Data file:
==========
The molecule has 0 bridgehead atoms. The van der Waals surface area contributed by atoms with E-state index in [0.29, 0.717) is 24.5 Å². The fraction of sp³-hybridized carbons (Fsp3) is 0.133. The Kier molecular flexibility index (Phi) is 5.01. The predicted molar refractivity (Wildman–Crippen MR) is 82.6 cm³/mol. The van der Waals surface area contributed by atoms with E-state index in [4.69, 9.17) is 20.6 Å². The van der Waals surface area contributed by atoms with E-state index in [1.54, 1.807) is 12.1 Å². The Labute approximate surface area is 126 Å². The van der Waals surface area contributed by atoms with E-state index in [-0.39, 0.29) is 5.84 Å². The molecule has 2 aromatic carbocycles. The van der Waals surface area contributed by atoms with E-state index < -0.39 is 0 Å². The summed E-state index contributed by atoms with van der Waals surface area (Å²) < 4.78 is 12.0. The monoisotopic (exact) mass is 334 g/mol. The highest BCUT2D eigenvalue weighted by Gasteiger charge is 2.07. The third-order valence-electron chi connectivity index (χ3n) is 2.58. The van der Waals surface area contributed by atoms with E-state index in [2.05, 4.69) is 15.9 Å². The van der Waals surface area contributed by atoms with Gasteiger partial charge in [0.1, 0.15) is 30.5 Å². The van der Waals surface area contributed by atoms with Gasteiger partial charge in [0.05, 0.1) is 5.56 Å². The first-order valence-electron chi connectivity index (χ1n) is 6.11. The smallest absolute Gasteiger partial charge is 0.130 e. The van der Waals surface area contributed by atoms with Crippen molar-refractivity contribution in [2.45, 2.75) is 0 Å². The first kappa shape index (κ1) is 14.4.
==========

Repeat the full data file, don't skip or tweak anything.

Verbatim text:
The molecule has 0 bridgehead atoms. The van der Waals surface area contributed by atoms with E-state index in [0.29, 0.717) is 24.5 Å². The fraction of sp³-hybridized carbons (Fsp3) is 0.133. The Kier molecular flexibility index (Phi) is 5.01. The predicted molar refractivity (Wildman–Crippen MR) is 82.6 cm³/mol. The van der Waals surface area contributed by atoms with E-state index in [4.69, 9.17) is 20.6 Å². The van der Waals surface area contributed by atoms with E-state index in [1.54, 1.807) is 12.1 Å². The Labute approximate surface area is 126 Å². The van der Waals surface area contributed by atoms with E-state index in [-0.39, 0.29) is 5.84 Å². The molecule has 2 aromatic carbocycles. The van der Waals surface area contributed by atoms with E-state index < -0.39 is 0 Å². The summed E-state index contributed by atoms with van der Waals surface area (Å²) < 4.78 is 12.0. The monoisotopic (exact) mass is 334 g/mol. The highest BCUT2D eigenvalue weighted by Gasteiger charge is 2.07. The third-order valence-electron chi connectivity index (χ3n) is 2.58. The van der Waals surface area contributed by atoms with E-state index in [2.05, 4.69) is 15.9 Å². The van der Waals surface area contributed by atoms with Gasteiger partial charge in [0.1, 0.15) is 30.5 Å². The van der Waals surface area contributed by atoms with Gasteiger partial charge in [0.05, 0.1) is 5.56 Å². The first-order valence-electron chi connectivity index (χ1n) is 6.11. The smallest absolute Gasteiger partial charge is 0.130 e. The van der Waals surface area contributed by atoms with Crippen molar-refractivity contribution in [2.45, 2.75) is 0 Å². The first kappa shape index (κ1) is 14.4.